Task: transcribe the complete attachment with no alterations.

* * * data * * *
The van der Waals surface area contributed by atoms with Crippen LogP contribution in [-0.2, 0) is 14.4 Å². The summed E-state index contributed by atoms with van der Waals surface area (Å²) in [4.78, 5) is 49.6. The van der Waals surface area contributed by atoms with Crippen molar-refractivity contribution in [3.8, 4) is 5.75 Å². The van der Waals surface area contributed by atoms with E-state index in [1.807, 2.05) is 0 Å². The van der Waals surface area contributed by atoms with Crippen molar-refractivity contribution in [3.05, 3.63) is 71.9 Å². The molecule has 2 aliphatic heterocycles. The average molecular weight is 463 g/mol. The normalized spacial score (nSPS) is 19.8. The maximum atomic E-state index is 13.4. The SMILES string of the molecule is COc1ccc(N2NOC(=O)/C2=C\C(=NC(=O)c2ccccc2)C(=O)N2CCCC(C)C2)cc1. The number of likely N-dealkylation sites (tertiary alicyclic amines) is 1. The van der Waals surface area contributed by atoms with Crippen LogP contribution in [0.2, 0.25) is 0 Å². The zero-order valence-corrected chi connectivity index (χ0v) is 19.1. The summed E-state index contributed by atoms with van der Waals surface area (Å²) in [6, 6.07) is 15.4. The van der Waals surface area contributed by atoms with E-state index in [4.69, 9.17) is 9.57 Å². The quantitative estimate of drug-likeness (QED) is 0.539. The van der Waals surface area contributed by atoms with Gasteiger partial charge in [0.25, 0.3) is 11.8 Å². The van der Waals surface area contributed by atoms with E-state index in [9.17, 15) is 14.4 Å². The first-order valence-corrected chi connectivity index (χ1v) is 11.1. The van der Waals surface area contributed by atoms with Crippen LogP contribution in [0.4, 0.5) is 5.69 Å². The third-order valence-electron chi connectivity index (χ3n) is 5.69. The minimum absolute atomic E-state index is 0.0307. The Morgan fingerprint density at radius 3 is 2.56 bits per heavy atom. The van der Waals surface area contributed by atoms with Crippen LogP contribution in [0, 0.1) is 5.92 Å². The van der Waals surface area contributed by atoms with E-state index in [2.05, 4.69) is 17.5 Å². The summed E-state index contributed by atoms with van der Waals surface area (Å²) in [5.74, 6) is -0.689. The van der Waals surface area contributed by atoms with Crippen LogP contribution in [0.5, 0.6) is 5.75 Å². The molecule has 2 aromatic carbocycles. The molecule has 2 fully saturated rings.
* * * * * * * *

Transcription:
The van der Waals surface area contributed by atoms with Crippen LogP contribution in [-0.2, 0) is 14.4 Å². The summed E-state index contributed by atoms with van der Waals surface area (Å²) in [4.78, 5) is 49.6. The van der Waals surface area contributed by atoms with Crippen molar-refractivity contribution in [3.8, 4) is 5.75 Å². The van der Waals surface area contributed by atoms with E-state index in [1.807, 2.05) is 0 Å². The van der Waals surface area contributed by atoms with Crippen molar-refractivity contribution in [3.05, 3.63) is 71.9 Å². The molecule has 2 aliphatic heterocycles. The average molecular weight is 463 g/mol. The normalized spacial score (nSPS) is 19.8. The maximum atomic E-state index is 13.4. The SMILES string of the molecule is COc1ccc(N2NOC(=O)/C2=C\C(=NC(=O)c2ccccc2)C(=O)N2CCCC(C)C2)cc1. The number of likely N-dealkylation sites (tertiary alicyclic amines) is 1. The van der Waals surface area contributed by atoms with Crippen LogP contribution in [0.2, 0.25) is 0 Å². The zero-order valence-corrected chi connectivity index (χ0v) is 19.1. The summed E-state index contributed by atoms with van der Waals surface area (Å²) in [6, 6.07) is 15.4. The van der Waals surface area contributed by atoms with E-state index in [4.69, 9.17) is 9.57 Å². The quantitative estimate of drug-likeness (QED) is 0.539. The van der Waals surface area contributed by atoms with Gasteiger partial charge in [0.25, 0.3) is 11.8 Å². The van der Waals surface area contributed by atoms with E-state index in [9.17, 15) is 14.4 Å². The first-order valence-corrected chi connectivity index (χ1v) is 11.1. The van der Waals surface area contributed by atoms with Crippen LogP contribution in [0.4, 0.5) is 5.69 Å². The third-order valence-electron chi connectivity index (χ3n) is 5.69. The minimum absolute atomic E-state index is 0.0307. The Morgan fingerprint density at radius 3 is 2.56 bits per heavy atom. The van der Waals surface area contributed by atoms with Crippen LogP contribution in [0, 0.1) is 5.92 Å². The van der Waals surface area contributed by atoms with E-state index in [2.05, 4.69) is 17.5 Å². The summed E-state index contributed by atoms with van der Waals surface area (Å²) in [5.74, 6) is -0.689. The van der Waals surface area contributed by atoms with Crippen LogP contribution in [0.5, 0.6) is 5.75 Å². The molecule has 2 aromatic carbocycles. The molecule has 2 fully saturated rings.